SAN FRANCISCO (Reuters) - Tens of thousands of Gmail accounts belonging to Iranian users have been targeted in an extensive hacking campaign in the weeks leading up to the country's closely watched presidential elections on Friday, Google Inc said on Wednesday.
The U.S. Internet company, which described the attacks as broad "email-based phishing" attempts seeking to trick unsuspecting Gmail users into giving up their user names and passwords, said they originated in Iran and appeared to be "politically motivated in connection with the Iranian presidential election on Friday."
Google said it has a policy to alert users to "state-sponsored attacks and other suspicious activity," but did not identify the perpetrators beyond saying that it appeared to be the same group behind a Gmail hacking campaign in 2011 involving fraudulent digital certificates.
The most recent phishing campaigns began almost three weeks ago, Google said. The "timing and targeting of the campaigns" suggested a connection to the election, Google said without elaborating.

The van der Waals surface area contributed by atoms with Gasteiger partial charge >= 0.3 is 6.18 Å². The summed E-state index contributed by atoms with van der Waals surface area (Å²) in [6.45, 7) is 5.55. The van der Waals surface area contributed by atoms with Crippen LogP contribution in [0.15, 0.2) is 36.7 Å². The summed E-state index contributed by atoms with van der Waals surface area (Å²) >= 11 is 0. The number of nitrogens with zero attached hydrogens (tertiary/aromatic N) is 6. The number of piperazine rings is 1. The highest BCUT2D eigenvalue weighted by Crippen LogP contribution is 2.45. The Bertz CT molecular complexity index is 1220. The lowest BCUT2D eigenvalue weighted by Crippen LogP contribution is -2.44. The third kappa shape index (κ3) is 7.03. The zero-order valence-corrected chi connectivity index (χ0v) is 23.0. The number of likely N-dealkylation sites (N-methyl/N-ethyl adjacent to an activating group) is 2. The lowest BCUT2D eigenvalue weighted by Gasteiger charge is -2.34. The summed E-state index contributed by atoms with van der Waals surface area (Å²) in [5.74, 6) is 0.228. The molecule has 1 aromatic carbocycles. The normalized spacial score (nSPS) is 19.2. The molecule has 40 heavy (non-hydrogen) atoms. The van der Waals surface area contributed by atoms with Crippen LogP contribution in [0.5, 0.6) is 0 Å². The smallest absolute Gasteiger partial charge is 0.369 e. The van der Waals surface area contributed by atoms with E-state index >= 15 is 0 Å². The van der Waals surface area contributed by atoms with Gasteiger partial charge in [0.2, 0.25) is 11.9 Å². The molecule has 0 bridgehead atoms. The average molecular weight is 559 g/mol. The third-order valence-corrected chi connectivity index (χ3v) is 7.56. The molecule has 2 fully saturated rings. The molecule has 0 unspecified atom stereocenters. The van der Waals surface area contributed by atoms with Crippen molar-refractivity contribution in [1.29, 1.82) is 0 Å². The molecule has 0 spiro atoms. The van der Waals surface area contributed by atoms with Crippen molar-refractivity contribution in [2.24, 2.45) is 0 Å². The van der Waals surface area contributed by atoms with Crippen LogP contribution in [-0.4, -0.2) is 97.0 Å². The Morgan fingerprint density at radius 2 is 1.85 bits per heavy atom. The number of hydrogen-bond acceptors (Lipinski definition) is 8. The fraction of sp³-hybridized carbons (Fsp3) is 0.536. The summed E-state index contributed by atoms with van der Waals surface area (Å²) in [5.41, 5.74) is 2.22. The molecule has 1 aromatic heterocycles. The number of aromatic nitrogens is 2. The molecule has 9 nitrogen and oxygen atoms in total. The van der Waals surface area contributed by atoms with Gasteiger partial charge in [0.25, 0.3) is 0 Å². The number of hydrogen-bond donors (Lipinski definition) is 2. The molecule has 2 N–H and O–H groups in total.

On its security blog on Wednesday, the company posted a screenshot of a phishing email purporting to be from Google administrators. The email, sent from the account "Email.Settings@gmail.com," contained a link to a fake sign-in page that asked for the user's Gmail credentials.
"Protecting our users' accounts is one of our top priorities, so we notify targets of state-sponsored attacks and other suspicious activity, and we take other appropriate actions to limit the impact of these attacks on our users," Google said.
In 2011, a young Iranian student who claimed credit for hacking Gmail accounts belonging to anti-government dissidents told the international press that he acted out of patriotism but denied any connection to the Iranian government.
Editing by Cynthia Osterman and Mohammad Zargham